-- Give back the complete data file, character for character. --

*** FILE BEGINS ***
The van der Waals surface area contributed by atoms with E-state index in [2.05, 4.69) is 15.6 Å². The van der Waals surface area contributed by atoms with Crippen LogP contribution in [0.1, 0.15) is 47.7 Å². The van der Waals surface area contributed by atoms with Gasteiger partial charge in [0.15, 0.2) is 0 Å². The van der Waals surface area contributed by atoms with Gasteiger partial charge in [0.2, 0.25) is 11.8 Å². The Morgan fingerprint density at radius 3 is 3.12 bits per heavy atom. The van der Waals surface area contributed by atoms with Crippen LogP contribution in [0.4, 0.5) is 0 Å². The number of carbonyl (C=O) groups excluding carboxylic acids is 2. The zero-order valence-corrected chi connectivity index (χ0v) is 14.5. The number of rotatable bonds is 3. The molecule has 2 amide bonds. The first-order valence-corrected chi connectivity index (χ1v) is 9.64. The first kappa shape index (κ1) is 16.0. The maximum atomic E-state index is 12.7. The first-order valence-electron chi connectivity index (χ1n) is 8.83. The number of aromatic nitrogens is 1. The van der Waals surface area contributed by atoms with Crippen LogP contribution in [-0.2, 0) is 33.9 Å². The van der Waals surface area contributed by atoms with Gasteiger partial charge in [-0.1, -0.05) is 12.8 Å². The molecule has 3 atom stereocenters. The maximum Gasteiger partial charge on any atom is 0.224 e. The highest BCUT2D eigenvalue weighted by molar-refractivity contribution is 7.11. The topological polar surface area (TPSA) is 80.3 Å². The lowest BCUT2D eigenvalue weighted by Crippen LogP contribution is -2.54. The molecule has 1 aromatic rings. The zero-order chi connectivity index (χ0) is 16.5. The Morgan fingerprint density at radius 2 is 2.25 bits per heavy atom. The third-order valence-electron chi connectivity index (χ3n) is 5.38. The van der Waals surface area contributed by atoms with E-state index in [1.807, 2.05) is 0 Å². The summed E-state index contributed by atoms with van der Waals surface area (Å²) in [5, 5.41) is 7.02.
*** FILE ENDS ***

The van der Waals surface area contributed by atoms with E-state index in [2.05, 4.69) is 15.6 Å². The van der Waals surface area contributed by atoms with Crippen LogP contribution in [0.1, 0.15) is 47.7 Å². The van der Waals surface area contributed by atoms with Gasteiger partial charge in [0.15, 0.2) is 0 Å². The van der Waals surface area contributed by atoms with Gasteiger partial charge in [0.2, 0.25) is 11.8 Å². The Morgan fingerprint density at radius 3 is 3.12 bits per heavy atom. The van der Waals surface area contributed by atoms with Crippen LogP contribution in [0.4, 0.5) is 0 Å². The number of carbonyl (C=O) groups excluding carboxylic acids is 2. The zero-order valence-corrected chi connectivity index (χ0v) is 14.5. The number of rotatable bonds is 3. The molecule has 2 amide bonds. The first-order valence-corrected chi connectivity index (χ1v) is 9.64. The first kappa shape index (κ1) is 16.0. The maximum atomic E-state index is 12.7. The first-order valence-electron chi connectivity index (χ1n) is 8.83. The number of aromatic nitrogens is 1. The van der Waals surface area contributed by atoms with Crippen LogP contribution in [-0.2, 0) is 33.9 Å². The van der Waals surface area contributed by atoms with Gasteiger partial charge in [-0.1, -0.05) is 12.8 Å². The molecule has 3 atom stereocenters. The maximum Gasteiger partial charge on any atom is 0.224 e. The highest BCUT2D eigenvalue weighted by molar-refractivity contribution is 7.11. The topological polar surface area (TPSA) is 80.3 Å². The lowest BCUT2D eigenvalue weighted by Crippen LogP contribution is -2.54. The molecule has 1 aromatic rings. The zero-order chi connectivity index (χ0) is 16.5. The Morgan fingerprint density at radius 2 is 2.25 bits per heavy atom. The third-order valence-electron chi connectivity index (χ3n) is 5.38. The van der Waals surface area contributed by atoms with E-state index in [1.807, 2.05) is 0 Å². The summed E-state index contributed by atoms with van der Waals surface area (Å²) in [5, 5.41) is 7.02.